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6 Housework Myths


new internationalist
issue 181 - March 1988

6 Housework Myths

[image, unknown] 1. Labour-saving devices save time
In the 1920s women in the US spent an average of 60 hours a week doing housework. By the 1970s housework was taking up even more time: an average of 70 hours a week1. In 1925, when most clothes were washed by hand, women spent 5.5 hours a week doing the laundry. After the invention of the washing-machine the time had gone up to 6.25 hours2. By 1982 80 percent of UK households owned a washing machine and 95 per cent had a vacuum cleaner, but women are doing more housework than ever3. This is because families change their clothes more often, expect a cleaner house and a more varied diet - and because today's mother gets practically no help from the rest of the household.
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2. Cleaning keeps germs away
Housewives spend an average of two hours a day just cleaning. One study found that they clean the bath and the toilet, vacuum the living room and dust the house at least once a day4. But there is no evidence that anything other than extremely rudimentary house-cleaning has any effect on the health of the inmates - apart from increasing asthmatic attacks in women during bouts of dusting1.
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3. Housewives make the best mothers
Children of women with jobs outside the home are less likely to be delinquent than children of full-time housewives5. There are also some indications that babies are more likely to be battered by housewives than by women with jobs outside the home5 and that housewives are themselves more likely to be battered by their husbands than women in paid employment6. Moreover the involvement of a caring father has been found to be the most important factor in preventing delinquency5.

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4. Housewives have lots of free time
Men have an average of 33.5 hours of free time per week, compared with 24.6 hours for women7. Even at weekends, while men and children relax, housewives work an average of six hours each day2.

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5. Housework is natural for women
Hunting is no more natural to men than housework is to women. In one study of 224 different traditional cultures, there were 13 in which women hunted and 60 in which they fished. House-building was an exclusively female occupation in 36 cultures, while there were five in which men did all the cooking and a further 38 in which cooking was routinely done by either sex8. In parts of Indonesia and Zaire it is the father who is expected to care for his infant child5.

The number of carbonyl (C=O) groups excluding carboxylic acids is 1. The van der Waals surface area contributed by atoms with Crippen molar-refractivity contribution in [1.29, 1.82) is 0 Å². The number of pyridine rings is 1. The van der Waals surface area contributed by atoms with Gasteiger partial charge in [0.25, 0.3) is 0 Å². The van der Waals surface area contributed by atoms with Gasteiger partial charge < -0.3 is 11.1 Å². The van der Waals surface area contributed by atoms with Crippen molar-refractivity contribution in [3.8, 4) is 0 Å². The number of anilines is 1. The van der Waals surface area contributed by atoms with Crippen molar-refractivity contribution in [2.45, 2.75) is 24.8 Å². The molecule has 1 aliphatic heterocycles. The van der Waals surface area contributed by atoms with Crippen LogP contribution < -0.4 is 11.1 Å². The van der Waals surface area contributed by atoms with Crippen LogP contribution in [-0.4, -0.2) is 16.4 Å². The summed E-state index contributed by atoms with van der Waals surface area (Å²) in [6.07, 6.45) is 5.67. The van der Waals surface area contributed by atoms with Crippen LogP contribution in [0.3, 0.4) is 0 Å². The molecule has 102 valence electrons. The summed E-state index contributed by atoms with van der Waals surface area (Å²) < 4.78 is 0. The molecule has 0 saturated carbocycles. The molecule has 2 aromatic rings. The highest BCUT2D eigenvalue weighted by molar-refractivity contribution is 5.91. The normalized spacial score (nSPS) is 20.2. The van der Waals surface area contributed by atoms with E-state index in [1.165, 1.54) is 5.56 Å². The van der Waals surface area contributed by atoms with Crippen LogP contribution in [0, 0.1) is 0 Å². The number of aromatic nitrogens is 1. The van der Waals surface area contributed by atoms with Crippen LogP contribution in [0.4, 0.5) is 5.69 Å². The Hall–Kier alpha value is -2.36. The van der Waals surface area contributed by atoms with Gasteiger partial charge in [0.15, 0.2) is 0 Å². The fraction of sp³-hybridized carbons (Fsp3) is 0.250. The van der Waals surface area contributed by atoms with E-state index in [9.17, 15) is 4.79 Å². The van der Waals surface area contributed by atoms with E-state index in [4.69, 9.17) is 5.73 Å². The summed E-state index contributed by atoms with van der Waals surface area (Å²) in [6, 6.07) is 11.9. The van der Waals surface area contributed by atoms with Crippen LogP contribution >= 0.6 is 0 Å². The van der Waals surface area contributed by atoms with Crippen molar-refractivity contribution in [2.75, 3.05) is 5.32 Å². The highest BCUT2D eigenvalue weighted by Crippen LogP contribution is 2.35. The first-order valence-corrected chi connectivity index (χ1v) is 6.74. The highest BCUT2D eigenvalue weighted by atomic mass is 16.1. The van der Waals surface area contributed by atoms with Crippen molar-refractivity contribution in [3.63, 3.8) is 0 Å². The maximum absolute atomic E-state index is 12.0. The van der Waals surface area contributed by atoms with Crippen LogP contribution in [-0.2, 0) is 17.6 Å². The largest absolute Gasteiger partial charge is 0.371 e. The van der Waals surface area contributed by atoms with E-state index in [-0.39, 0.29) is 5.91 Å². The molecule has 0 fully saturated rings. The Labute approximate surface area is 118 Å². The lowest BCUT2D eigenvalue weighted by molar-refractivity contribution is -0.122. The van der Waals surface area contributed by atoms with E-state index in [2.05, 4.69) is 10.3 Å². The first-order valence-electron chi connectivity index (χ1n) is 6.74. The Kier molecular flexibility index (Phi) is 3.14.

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6. Men are beginning to help
Married men in the US now do six per cent more housework than 20 years ago9. Only 55% of UK men in one survey had washed the dishes at all in the previous week10. One in four women in another UK survey said their husbands were more of a hindrance than a help4. No reliable study has ever estimated men's share of the housework at anything more than 1.5 hours a day11.

1 B Ehrenreich and D English, For Her Own Good, Pluto, UK, 1979.
2 J Vanek, Time Spent in Housework, Scientific American, November 1974.
3 W Faulknerand E Arnold, Smothered by Invention, Pluto, UK, 1985.
4 The 1,001 Dirt Report.
5 A Oakley, Housewife, Penguin, 1976.
6 R E Dobash and R Dobash, Violence Against Wives, Open Books, London, 1980.
7 HMSO, Social Trends 1987.
8 G P Murdock, Comparative Data on the Division of Labour by Sex, Social Forces, 1937.
9 S A Hewlett, A Lesser Life: The Myth of Women's Liberation, Michael Joseph, London, 1987.
10 The Association of Market Survey Organizations, UK, Men and Domestic Work.
11 R Cowan, More Work for Mother.

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New Internationalist issue 181 magazine cover This article is from the March 1988 issue of New Internationalist.
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